If the former actions are greater, the suspect passes; if the latter are greater, he fails. If the reactions to both questions are the same, the result is called inconclusive. 

The irrelevant questions (example "is your first name Christopher?") help to provide a baseline for your regular calm self - however they are not scored at all and just serve as buffers between relevant and control questions. 

There are all kinds of articles and videos out there that tell you how to "ace" a lie detector test, but guys, I don't know, if you're a regular person who committed a once in a lifetime crime and try to cover it up, how can you play it that cool? 

Now I like to think if you're either a full blown psychopath (and we'll talk about them and how sociopaths are different next week) or a trained professional you might beat the test:

There was this guy Aldrich Ames, a CIA counterintelligence officer who committed espionage against the U.S. by spying for the KGB. He passed two polygraphs. I am not overly surprised though, because isn't a government agent supposed to be great at lying and deceiving people?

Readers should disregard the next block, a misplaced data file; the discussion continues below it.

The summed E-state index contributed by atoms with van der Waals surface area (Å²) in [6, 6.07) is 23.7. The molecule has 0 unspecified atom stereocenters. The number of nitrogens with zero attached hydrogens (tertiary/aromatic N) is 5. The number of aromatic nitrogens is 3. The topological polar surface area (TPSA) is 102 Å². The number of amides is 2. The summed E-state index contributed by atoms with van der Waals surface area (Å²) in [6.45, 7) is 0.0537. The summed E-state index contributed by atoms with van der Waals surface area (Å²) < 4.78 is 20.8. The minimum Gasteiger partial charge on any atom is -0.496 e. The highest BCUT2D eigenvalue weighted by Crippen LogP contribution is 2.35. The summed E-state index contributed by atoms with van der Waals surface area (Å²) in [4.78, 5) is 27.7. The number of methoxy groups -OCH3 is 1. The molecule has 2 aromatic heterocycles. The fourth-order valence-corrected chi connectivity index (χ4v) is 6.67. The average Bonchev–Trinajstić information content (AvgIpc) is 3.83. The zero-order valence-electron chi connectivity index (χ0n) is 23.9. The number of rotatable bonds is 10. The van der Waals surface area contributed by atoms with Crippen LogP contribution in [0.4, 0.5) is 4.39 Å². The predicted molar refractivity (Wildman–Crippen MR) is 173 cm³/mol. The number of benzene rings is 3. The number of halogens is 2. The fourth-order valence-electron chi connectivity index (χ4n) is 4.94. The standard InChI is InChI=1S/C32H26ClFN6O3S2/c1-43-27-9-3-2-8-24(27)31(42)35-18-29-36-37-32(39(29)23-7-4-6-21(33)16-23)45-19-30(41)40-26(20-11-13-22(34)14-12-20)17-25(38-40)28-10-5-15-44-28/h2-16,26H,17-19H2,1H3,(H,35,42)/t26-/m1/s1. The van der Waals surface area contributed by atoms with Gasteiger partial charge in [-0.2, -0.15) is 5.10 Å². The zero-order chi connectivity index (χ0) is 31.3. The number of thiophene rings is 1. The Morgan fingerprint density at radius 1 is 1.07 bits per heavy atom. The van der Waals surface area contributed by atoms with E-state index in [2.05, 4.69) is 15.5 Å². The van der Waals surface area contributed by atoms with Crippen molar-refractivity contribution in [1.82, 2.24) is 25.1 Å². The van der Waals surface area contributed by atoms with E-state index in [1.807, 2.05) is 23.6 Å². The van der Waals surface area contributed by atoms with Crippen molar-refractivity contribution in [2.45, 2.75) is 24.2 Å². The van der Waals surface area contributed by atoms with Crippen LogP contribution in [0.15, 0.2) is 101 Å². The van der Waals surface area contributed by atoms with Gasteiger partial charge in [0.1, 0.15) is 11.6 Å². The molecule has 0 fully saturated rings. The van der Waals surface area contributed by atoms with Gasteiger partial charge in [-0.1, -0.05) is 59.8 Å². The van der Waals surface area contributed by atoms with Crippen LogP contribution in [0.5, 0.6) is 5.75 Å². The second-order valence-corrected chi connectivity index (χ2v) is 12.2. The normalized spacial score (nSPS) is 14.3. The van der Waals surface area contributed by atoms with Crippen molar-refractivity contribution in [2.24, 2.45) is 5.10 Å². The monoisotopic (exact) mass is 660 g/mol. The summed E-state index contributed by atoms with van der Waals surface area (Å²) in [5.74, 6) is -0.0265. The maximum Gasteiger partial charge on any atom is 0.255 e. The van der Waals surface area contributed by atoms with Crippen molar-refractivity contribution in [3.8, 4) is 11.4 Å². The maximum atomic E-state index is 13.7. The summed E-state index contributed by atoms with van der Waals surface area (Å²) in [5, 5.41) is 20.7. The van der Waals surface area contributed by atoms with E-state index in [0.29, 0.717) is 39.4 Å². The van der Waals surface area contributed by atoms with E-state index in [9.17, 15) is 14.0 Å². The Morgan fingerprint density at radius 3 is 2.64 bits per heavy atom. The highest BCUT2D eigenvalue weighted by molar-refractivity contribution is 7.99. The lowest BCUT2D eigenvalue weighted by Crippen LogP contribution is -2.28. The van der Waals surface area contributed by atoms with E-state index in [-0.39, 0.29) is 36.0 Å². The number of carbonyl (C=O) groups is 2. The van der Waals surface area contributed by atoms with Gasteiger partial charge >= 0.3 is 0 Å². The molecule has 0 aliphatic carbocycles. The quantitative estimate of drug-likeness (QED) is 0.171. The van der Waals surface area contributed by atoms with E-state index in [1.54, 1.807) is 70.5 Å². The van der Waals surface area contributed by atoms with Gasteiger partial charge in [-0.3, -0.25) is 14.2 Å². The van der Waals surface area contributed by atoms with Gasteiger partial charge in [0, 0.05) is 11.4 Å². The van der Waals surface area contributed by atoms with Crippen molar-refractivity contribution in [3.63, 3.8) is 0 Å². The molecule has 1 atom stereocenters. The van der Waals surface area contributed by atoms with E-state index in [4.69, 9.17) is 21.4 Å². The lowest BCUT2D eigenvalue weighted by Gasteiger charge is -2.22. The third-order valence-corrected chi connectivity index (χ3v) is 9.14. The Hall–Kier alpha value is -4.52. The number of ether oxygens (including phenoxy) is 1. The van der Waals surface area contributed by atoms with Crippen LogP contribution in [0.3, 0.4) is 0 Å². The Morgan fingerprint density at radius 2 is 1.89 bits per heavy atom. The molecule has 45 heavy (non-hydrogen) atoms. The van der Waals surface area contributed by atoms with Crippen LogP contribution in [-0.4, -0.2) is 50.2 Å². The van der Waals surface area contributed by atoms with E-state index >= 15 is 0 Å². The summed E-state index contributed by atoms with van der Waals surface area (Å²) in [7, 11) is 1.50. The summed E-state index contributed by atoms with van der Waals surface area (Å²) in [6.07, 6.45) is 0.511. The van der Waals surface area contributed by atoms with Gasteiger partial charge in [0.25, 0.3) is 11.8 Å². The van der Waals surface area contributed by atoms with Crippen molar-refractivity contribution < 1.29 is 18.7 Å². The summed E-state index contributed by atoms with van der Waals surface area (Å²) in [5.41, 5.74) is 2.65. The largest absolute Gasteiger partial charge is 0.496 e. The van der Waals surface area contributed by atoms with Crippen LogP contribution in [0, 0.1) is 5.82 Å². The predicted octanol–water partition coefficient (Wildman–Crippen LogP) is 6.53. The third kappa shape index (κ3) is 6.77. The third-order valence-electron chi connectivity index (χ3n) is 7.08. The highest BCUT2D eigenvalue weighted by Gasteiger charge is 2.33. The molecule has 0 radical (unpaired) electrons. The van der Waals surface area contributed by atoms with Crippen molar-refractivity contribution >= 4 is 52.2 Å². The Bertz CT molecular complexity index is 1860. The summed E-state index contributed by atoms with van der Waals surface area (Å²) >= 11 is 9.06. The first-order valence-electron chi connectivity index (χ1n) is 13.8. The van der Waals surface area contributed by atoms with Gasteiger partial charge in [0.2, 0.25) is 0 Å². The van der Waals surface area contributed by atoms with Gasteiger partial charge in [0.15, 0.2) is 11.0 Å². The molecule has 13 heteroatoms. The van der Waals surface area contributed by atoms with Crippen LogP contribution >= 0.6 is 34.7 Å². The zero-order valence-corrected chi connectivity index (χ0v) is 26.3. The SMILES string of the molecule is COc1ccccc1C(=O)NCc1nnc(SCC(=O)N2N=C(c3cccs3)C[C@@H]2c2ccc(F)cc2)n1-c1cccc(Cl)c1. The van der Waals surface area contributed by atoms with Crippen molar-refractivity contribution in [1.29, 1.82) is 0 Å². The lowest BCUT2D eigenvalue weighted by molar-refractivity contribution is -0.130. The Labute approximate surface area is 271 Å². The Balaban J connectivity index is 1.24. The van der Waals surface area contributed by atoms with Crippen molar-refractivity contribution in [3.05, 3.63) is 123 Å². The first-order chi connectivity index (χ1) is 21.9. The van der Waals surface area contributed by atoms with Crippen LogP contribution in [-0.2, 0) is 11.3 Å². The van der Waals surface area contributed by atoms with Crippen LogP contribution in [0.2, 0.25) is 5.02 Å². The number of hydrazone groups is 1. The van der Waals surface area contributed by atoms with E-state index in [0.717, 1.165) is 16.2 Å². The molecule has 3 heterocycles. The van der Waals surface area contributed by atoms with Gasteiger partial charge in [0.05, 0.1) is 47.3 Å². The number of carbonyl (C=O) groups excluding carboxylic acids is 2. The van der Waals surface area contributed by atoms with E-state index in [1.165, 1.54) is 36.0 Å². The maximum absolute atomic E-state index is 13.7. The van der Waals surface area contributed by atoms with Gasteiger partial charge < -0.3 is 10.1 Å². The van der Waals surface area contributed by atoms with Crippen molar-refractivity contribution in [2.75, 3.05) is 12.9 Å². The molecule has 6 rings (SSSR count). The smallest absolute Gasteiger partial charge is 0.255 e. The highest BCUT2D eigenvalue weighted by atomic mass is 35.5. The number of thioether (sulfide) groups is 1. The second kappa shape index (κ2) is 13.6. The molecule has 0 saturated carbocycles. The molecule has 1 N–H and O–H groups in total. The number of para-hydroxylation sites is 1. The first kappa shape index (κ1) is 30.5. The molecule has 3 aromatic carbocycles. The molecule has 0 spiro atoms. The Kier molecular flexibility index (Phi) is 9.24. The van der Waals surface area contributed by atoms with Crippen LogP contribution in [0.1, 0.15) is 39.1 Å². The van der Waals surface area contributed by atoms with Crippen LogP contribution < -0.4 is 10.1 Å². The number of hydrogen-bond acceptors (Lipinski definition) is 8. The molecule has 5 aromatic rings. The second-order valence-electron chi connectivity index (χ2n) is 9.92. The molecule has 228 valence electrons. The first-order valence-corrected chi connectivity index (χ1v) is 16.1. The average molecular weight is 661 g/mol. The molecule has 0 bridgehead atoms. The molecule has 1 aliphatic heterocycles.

As I said in the beginning, polygraph tests are controversial. Obviously they can cause false fails and stuff. If you're a defense lawyer like to one who worked for Scott Peterson you are going to have your client refuse to take the test, claiming that even if you pass it, the polygrapher will tell you it was inconclusive.

Shouldn't an innocent person do everything to cooperate? If you have nothing to hide, can't you go answer a few questions?

I really don't know - what do you think?

Image by Gerd Altmann from Pixabay


  1. Polygraphs have always fascinated and yet terrified me. I can break into a sweat just thinking about them. LOL!

    DB McNicol, author
    A to Z Microfiction: Parachute

  2. very descriptive post! thanks. have you see the american tv show about aldrich ames? "the assets" i think. it used to be on netflix but no longer (at least in US). i read he actually got some of his polygraphs wrong but he had befriended the reader so his answers were positively read.

    Joy at The Joyous Living

  3. I had no idea the tests were so long. But I guess they would have to be.

  4. Very interesting. I had to look up what he did. Horrible. I can't imagine him being able to just sit there and answer questions like that.

    Janet’s Smiles

  5. I never had the idea that these tests tale so long. Thanks for enlightening me

  6. Wow - that's interesting! The only thing is that I'm sure the stress of the situation would have an impact on me. I think they can add to a picture but should be relied on as the total picture!
    Wren x